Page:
Wyoming wildlife authorities said an electrocuted golden eagle found last month is the second-oldest of the species discovered in North America.
Wyoming Fish and Game Department Biologist Tim Thomas said the bird was banded — or given a special ID number — more than 30 years ago in the northeastern portion of the state.
“This particular bird was banded in the nest, so we know it was the young of that year in 1983,” Thomas said. “It was part of a study to look at the ability to move nests in the Powder River Basin ahead of coal mining.”
Thomas said the bird, whose life came to an end after coming into contact with a power line, is most likely a female. Officials are awaiting a necropsy to confirm the bird’s sex and to see if it was still in its reproductive years.
The discovery of a banded golden eagle is highly uncommon. Thomas said information gathered about the bird will be used to better understand the species as a whole.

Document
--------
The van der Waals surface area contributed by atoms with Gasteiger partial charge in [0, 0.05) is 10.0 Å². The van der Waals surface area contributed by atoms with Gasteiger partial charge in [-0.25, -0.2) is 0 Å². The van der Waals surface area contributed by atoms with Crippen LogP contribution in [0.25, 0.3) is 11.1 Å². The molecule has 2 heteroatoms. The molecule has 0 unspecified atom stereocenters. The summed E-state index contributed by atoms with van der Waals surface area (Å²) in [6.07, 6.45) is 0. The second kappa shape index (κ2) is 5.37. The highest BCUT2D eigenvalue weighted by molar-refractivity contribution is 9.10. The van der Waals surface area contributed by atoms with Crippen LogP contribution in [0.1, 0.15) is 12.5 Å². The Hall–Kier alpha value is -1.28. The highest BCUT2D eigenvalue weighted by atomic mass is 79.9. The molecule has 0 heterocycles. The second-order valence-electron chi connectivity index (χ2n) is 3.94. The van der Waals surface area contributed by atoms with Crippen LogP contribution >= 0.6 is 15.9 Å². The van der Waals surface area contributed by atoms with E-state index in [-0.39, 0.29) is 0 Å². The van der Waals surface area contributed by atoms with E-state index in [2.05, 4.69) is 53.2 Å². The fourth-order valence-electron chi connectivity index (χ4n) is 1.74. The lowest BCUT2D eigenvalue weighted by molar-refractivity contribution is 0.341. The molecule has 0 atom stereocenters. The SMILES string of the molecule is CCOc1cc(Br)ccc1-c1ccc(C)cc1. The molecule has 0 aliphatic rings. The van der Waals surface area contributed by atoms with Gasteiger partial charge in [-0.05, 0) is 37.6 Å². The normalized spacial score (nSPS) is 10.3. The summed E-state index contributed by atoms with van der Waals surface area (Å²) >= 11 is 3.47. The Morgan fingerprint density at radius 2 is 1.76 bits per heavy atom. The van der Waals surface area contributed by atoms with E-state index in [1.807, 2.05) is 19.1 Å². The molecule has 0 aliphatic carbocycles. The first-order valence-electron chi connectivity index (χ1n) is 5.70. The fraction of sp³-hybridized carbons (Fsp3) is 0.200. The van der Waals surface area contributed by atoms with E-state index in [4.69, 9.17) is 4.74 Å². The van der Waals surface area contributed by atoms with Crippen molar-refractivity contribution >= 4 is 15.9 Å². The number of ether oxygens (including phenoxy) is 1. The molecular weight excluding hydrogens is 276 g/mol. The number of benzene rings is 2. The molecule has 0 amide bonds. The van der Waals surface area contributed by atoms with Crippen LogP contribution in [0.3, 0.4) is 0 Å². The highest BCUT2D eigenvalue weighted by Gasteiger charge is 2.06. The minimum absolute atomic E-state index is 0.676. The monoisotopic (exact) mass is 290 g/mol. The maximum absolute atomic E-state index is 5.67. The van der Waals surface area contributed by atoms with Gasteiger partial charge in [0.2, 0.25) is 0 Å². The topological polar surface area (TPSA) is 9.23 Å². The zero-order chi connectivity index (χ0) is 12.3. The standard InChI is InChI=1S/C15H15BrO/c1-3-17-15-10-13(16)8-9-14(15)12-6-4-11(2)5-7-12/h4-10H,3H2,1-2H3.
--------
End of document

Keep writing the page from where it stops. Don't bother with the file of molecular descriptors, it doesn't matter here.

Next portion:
“Some of these animals we don’t have a lot of definitive information [on]; how long do they live exactly in the wild, how long do they produce young, things like that,” Thomas said. “This bird will be at least one piece of information that will help fill in some of those questions.”
Thomas said unlike golden eagles living in captivity, wild eagles don’t tend to live beyond their early 30s. The oldest wild golden eagle was found in Utah in 2012, it was 31 years 7 months old.
Currently, power companies must comply with mandatory regulations aimed at preventing avian power line deaths. Many additional voluntary preventative measures are supported by raptor protection groups.